Significant political changes in Hungary: In the larger cities, the fragmented opposition parties and civil organizations were able to increase their support due to the collaboration of different opposition factions. As a result of the disproportionate electoral system, in some places opposition was able to obtain a significant majority.
from left to right: Hegyi Gyula, Karácsony Gergely, Imre Komjáthi,
Attila Vajnai in Horány, Pest (Hungary);
Source: facebook-page Török Zsolt; own modification
As a result of the Congressional decision by the European Left, local organizations were free to decide on local collaboration, with the proviso that candidates of neither the Fidesz nor the far-right nor the neo-fascist Jobbik could be supported. This was an important decision because the bourgeois parties compromised with Jobbik’s leaders, who unrepentantly preach racist and classist anti-poor views. This has led to the fact that a large majority of local organizations of the European Left supported the non-right-wing candidates from outside, but did not become part of the officially formed local coalitions because the neo-fascists turned up in greater numbers in these groupings.
In a town inhabited by more than ten thousand people, in Bátonyterenye, the local organization of the Hungarian Socialist Party (MSZP) refused to follow the instruction of their national presidency to cooperate with Jobbik and agreed with the local organization of the European Left to join the election. The national leadership of the Socialists, in violation of their internal regulations, suspended the operation of the basic organization, banned the use of Socialist Party symbols for the left-wing cooperation, but allowed it for the "democratic" collaboration under Jobbik’s leadership.
Under these circumstances the members of the Socialist Party in this city started to be involved in the election with the support of the European Left, calling for a left-wing alliance. This joint list secured a list seat in the city council with a 14 percent, which is double of the vote for the MSZP's official county list in that city.
This successful cooperation showed that a significant number of MSZP’s members oppose collaboration with the extreme right and are ready for a left-wing alliance. At the national level, this political success can be shown as a powerful example.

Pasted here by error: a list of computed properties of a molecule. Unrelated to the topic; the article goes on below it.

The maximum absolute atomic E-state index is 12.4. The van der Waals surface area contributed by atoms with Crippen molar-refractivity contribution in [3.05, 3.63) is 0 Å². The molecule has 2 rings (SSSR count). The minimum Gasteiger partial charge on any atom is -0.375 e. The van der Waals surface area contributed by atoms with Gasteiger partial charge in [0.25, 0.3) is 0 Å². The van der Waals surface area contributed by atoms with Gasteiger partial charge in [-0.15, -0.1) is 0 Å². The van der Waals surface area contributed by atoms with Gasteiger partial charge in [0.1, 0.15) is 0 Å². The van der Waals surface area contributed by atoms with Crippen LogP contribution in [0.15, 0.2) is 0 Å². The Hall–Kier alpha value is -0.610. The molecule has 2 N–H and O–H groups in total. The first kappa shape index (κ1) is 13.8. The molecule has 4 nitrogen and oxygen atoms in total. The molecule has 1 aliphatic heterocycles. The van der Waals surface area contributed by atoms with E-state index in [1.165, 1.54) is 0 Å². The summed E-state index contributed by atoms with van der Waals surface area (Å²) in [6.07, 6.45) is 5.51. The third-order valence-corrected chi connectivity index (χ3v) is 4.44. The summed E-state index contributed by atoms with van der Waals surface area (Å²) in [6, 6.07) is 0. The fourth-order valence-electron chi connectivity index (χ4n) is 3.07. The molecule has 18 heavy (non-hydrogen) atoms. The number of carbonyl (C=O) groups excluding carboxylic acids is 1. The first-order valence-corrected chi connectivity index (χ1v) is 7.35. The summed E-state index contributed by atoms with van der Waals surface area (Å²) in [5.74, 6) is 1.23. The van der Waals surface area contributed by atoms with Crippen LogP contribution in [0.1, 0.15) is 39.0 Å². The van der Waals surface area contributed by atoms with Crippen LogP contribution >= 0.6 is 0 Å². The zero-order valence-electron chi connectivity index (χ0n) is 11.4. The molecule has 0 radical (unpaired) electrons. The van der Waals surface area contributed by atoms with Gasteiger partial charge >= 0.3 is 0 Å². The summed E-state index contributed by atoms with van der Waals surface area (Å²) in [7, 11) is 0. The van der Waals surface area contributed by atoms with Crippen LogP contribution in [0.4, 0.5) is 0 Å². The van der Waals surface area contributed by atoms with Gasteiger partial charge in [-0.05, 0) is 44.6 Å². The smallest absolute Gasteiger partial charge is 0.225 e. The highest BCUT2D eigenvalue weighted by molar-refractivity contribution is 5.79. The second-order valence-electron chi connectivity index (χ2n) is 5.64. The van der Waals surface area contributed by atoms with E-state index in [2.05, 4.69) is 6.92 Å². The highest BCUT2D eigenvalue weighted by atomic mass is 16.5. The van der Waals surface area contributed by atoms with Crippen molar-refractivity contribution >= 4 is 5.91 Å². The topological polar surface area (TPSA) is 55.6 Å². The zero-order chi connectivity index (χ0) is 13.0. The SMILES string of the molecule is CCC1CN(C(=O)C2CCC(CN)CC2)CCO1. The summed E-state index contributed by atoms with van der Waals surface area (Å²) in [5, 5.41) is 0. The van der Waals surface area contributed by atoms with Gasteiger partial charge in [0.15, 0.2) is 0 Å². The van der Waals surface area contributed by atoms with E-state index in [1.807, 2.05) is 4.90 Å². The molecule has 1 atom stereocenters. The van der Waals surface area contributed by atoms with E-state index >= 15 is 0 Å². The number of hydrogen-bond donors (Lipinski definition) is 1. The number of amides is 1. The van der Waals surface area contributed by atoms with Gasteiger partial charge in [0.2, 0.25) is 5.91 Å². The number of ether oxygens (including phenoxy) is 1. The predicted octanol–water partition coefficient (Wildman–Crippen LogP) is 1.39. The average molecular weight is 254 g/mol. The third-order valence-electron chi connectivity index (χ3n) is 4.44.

As a result of the election in Budapest, the collaborating bourgeois parties have also gained the mayoral seat and the control of two-thirds of the districts. By doing so, they will have a majority in the Budapest General Assembly, which, in theory, will allow to implement a substantial part of the election promises. Unfortunately, most of the social promises are unlikely to be met, as Budapest has no reserves but has HUF 170 billion – more than 500 million EUR – in debt. In this situation, the capital cannot expect too much help from PM Viktor Orbán's government.
The European Left could not collaborate with the bourgeois opposition in Budapest because it could only enter the pre-election process for the lord mayor's candidate if they signed a “statement of value” stating:
“... it still requires active work, attention, remembrance, and attitude formation, that in the 20th century, we should fight against the extremist ideas, all forms of nazism, fascism and communism that made havoc in Budapest."
With this “statement of value” virtually all members of the radical left who criticized the system were excluded from the collaboration.
Naturally, the left has the opportunity to address the increasingly difficult social groups and demand that their living conditions (pensions, health care, housing) must be improved. On one hand, partial cooperation of the extreme right with bourgeois parties is a blameworthy phenomenon and, on the other hand, weakens the effects of social demagogy, opening up more opportunities for the radical left.
Of course, the basis for using every opportunity is to build up our own media, which is based on social networking and social participation.
According to the latest information former MP and now the head of the Democratic Coalition party (DK), Ferenc Gyurcsány has strengthened. He declared: „only those parties can join the joint coalition for the 2022 parliamentary elections that accept even far-right Jobbik”. Practically this would exclude European Left from the collaboration.
Translated from Hungarian into English by Matyas Benyik, English proof read by Red Jade;